Designing “honest ransomware” with Ethereum smart contracts: postscript (part III)

[continued from part II]

Postscript: Shadow Brokers auction done right

Incidentally this protocol also works for the type of auction Shadow Brokers attempted in 2016— if they intended it in earnest, which does not appear to have been the case for the stash of NSA exploits they planned to dump. To recap: this threat-actor had gotten its hand on an exploit kit associated with the NSA and initially offered to sell it to the highest bidder. This “auction” however was curiously designed to mirror the dollar auction from game theory, featuring a winner-takes-all property. Bids are placed by sending funds to a Bitcoin address, highest-bidder gets the stash of exploits while everyone else gets nothing— they forfeit any Bitcoin sent. Not surprisingly there were few takers for this model, given the odds that even the winner may end up with nothing.

While the auction setting introduces additional complexity, the protocols sketched earlier can help with a simpler version of the problem: a shady group claims to have a lucrative stash of documents up for sale in exchange for cryptocurrency. Given the nature of such underground transactions, both sides are concerned about the risk of being defrauded. The seller worries about delivering the stash without getting paid and the buyer is concerned about paying for worthless information. A variant of the fair-exchange payment protocol can be built on Ethereum smart contracts:

  1. Seller encrypts all documents using a hybrid-scheme with a fixed public-key and makes all ciphertexts available to the buyer. (The granularity of encryption need not be at the level of individual documents. Each page or 10K chunk of source code could be individually encrypted, as long as each fragment contains enough information for the buyer to make a judgment on its veracity.)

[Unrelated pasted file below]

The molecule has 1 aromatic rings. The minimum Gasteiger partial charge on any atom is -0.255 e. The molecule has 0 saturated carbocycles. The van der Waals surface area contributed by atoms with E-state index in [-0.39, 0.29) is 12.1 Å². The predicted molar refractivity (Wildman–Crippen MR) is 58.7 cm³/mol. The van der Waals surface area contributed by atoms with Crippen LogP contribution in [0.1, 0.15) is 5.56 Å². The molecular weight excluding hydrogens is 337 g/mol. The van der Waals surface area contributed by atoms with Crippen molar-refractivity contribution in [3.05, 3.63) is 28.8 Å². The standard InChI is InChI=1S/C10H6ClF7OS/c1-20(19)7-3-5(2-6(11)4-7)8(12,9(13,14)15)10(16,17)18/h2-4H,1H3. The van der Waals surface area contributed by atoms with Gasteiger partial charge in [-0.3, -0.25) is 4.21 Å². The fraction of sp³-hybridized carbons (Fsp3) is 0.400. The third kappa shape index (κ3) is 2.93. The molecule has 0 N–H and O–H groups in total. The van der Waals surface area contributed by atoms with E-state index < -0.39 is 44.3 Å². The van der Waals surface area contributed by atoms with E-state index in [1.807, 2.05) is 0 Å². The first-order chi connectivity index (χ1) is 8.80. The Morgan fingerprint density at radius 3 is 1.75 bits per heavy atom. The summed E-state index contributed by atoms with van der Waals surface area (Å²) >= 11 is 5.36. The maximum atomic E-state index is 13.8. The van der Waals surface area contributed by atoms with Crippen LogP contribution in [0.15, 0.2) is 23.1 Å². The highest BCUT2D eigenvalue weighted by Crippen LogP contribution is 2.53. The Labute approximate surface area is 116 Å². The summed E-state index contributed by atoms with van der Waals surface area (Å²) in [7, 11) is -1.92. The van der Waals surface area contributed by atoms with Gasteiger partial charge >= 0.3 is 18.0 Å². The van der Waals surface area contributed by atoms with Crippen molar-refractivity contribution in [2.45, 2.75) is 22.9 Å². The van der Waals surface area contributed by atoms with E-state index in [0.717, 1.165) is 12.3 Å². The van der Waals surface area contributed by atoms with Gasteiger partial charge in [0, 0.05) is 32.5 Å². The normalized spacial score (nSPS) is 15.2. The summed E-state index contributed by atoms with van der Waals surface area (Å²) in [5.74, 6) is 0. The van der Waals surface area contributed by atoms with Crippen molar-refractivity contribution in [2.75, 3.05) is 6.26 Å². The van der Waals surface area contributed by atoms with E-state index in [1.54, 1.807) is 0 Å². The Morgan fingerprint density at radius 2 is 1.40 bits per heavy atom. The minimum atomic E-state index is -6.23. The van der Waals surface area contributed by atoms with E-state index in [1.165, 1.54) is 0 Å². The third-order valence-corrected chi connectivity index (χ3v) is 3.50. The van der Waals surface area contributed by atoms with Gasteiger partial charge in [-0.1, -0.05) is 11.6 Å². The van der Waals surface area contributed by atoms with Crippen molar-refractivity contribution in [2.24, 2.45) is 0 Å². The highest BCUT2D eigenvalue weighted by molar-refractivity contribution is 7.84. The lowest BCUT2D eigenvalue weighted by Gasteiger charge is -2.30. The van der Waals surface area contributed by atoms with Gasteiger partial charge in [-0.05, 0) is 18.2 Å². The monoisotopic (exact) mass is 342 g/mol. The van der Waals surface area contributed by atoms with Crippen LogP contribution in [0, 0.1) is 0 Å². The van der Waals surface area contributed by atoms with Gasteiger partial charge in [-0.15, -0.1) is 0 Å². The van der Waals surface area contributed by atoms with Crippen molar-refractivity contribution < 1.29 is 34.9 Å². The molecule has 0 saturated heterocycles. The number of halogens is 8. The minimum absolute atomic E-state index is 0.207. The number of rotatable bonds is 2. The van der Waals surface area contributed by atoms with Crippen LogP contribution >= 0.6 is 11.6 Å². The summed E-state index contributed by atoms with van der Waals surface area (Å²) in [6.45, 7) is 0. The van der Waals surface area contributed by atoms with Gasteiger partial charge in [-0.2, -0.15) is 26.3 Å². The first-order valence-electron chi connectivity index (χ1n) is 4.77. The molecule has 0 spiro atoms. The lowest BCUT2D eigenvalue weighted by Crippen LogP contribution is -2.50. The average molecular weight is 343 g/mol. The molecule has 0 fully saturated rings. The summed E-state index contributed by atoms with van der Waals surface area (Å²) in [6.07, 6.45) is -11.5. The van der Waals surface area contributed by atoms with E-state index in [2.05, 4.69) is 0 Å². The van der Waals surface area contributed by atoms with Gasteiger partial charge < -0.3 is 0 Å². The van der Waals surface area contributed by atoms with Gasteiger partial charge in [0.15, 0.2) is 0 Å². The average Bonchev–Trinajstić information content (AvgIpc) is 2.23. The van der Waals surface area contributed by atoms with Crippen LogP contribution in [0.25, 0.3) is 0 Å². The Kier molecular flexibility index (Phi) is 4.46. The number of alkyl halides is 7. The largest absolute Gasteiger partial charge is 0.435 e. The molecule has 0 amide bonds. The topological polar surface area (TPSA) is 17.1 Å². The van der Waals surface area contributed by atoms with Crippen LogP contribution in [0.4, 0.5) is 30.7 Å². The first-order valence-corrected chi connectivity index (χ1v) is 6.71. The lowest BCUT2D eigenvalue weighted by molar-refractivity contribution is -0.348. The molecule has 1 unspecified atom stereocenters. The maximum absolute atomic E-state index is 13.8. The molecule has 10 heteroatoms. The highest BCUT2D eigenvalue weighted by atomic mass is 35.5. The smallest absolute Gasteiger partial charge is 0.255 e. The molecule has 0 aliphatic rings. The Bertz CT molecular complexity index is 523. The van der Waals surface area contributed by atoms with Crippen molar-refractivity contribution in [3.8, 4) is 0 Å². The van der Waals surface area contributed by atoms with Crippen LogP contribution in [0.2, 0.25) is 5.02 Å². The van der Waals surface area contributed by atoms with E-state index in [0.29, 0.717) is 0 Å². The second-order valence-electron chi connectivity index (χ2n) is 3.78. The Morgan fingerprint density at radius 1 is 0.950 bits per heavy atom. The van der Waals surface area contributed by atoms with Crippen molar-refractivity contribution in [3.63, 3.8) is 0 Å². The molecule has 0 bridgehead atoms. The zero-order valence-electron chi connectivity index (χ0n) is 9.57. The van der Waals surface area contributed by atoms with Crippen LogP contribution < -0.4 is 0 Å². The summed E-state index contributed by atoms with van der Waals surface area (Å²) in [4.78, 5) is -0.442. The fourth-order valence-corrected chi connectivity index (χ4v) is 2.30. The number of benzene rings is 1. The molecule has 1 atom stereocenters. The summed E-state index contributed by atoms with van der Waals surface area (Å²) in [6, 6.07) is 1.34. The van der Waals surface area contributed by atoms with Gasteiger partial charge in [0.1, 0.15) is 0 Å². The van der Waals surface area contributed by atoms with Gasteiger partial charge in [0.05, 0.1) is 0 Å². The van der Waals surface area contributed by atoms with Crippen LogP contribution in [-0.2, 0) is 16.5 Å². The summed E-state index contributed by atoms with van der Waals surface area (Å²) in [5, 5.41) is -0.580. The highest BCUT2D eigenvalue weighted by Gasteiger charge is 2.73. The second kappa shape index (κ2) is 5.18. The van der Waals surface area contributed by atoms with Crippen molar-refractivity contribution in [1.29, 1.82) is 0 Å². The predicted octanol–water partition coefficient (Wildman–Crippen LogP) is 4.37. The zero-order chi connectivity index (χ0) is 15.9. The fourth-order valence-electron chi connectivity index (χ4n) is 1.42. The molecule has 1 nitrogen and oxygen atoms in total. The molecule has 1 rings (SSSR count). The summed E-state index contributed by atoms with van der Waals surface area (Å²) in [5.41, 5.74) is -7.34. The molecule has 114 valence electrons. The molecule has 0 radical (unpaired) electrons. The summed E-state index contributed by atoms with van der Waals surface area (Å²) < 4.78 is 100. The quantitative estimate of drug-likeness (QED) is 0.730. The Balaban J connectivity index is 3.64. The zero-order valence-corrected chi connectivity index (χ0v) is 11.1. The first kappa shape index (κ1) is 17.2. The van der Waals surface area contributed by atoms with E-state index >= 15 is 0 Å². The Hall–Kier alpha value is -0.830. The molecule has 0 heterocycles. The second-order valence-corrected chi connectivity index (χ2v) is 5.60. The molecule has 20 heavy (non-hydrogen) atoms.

2. Buyer and seller jointly select a random subset of ciphertexts to be opened by the seller, to verify that they conform to the uniform encryption format expected for the entire batch. This assumes the seller has some way to validate the authenticity of individual fragments.
  3. Buyer launches an Ethereum smart-contract, designed to release payment on delivery of the private-key. He funds the contract with an amount of ether corresponding to the sale price.
  4. Seller invokes the contract method disclosing the private-key and collects the proceeds.

There is of course one last optional step for the buyer: call up the Ethereum Foundation and demand a hard-fork to reverse the payment. After all, the fairness expressed in a smart contract is only as reliable as the immutability of the blockchain that contract executes on.


PS: Similar ideas are explored in a blog post on “The future of ransomware”, which in turns references the notion of zero-knowledge of contingent payments first demonstrated in Bitcoin. That approach front-loads the work into developing cryptographic proofs systems to verify that the encrypted data has the right structure, such as being the solution to a particular puzzle which can be verified by operating on encrypted data. It relies on disclosing the preimage for a hash (as opposed to a private-key) which can be expressed even with the limited scripting capabilities of Bitcoin. But that approach runs into the same problem as verifiable encryption when applied to ransomware: the plaintext has no particular structure, and we only assume the user has access to an oracle that can answer thumbs up/down on whether the result of a decryption corresponds to an authentic file which had been hijacked by malware.


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